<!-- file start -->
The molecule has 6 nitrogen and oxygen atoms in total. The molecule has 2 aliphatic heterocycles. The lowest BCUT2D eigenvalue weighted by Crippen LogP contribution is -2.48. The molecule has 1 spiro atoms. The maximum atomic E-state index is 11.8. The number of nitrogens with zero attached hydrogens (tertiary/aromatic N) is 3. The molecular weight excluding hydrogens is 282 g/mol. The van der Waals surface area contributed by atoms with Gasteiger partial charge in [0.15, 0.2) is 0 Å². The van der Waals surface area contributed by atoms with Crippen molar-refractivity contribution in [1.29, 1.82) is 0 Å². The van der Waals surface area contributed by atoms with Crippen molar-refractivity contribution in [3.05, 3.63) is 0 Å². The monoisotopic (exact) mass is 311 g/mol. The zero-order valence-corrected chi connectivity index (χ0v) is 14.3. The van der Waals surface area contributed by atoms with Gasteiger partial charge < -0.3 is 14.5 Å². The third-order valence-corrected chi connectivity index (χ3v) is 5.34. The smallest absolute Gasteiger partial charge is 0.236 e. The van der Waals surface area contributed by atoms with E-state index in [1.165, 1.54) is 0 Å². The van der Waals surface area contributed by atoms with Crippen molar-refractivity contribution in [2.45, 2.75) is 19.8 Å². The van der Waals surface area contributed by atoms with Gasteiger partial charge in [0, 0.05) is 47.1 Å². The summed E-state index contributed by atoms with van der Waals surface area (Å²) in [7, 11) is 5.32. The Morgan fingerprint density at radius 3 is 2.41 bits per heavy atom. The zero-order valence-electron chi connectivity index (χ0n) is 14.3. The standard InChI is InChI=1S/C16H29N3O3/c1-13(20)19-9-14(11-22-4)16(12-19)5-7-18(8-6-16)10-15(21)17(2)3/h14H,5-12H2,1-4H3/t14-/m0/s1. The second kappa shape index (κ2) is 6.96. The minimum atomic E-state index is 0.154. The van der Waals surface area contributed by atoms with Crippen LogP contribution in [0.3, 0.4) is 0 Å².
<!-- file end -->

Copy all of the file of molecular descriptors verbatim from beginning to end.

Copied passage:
The molecule has 6 nitrogen and oxygen atoms in total. The molecule has 2 aliphatic heterocycles. The lowest BCUT2D eigenvalue weighted by Crippen LogP contribution is -2.48. The molecule has 1 spiro atoms. The maximum atomic E-state index is 11.8. The number of nitrogens with zero attached hydrogens (tertiary/aromatic N) is 3. The molecular weight excluding hydrogens is 282 g/mol. The van der Waals surface area contributed by atoms with Gasteiger partial charge in [0.15, 0.2) is 0 Å². The van der Waals surface area contributed by atoms with Crippen molar-refractivity contribution in [1.29, 1.82) is 0 Å². The van der Waals surface area contributed by atoms with Crippen molar-refractivity contribution in [3.05, 3.63) is 0 Å². The monoisotopic (exact) mass is 311 g/mol. The zero-order valence-corrected chi connectivity index (χ0v) is 14.3. The van der Waals surface area contributed by atoms with Gasteiger partial charge < -0.3 is 14.5 Å². The third-order valence-corrected chi connectivity index (χ3v) is 5.34. The smallest absolute Gasteiger partial charge is 0.236 e. The van der Waals surface area contributed by atoms with E-state index in [1.165, 1.54) is 0 Å². The van der Waals surface area contributed by atoms with Crippen molar-refractivity contribution in [2.45, 2.75) is 19.8 Å². The van der Waals surface area contributed by atoms with Gasteiger partial charge in [0, 0.05) is 47.1 Å². The summed E-state index contributed by atoms with van der Waals surface area (Å²) in [7, 11) is 5.32. The Morgan fingerprint density at radius 3 is 2.41 bits per heavy atom. The zero-order valence-electron chi connectivity index (χ0n) is 14.3. The standard InChI is InChI=1S/C16H29N3O3/c1-13(20)19-9-14(11-22-4)16(12-19)5-7-18(8-6-16)10-15(21)17(2)3/h14H,5-12H2,1-4H3/t14-/m0/s1. The second kappa shape index (κ2) is 6.96. The minimum atomic E-state index is 0.154. The van der Waals surface area contributed by atoms with Crippen LogP contribution in [0.3, 0.4) is 0 Å².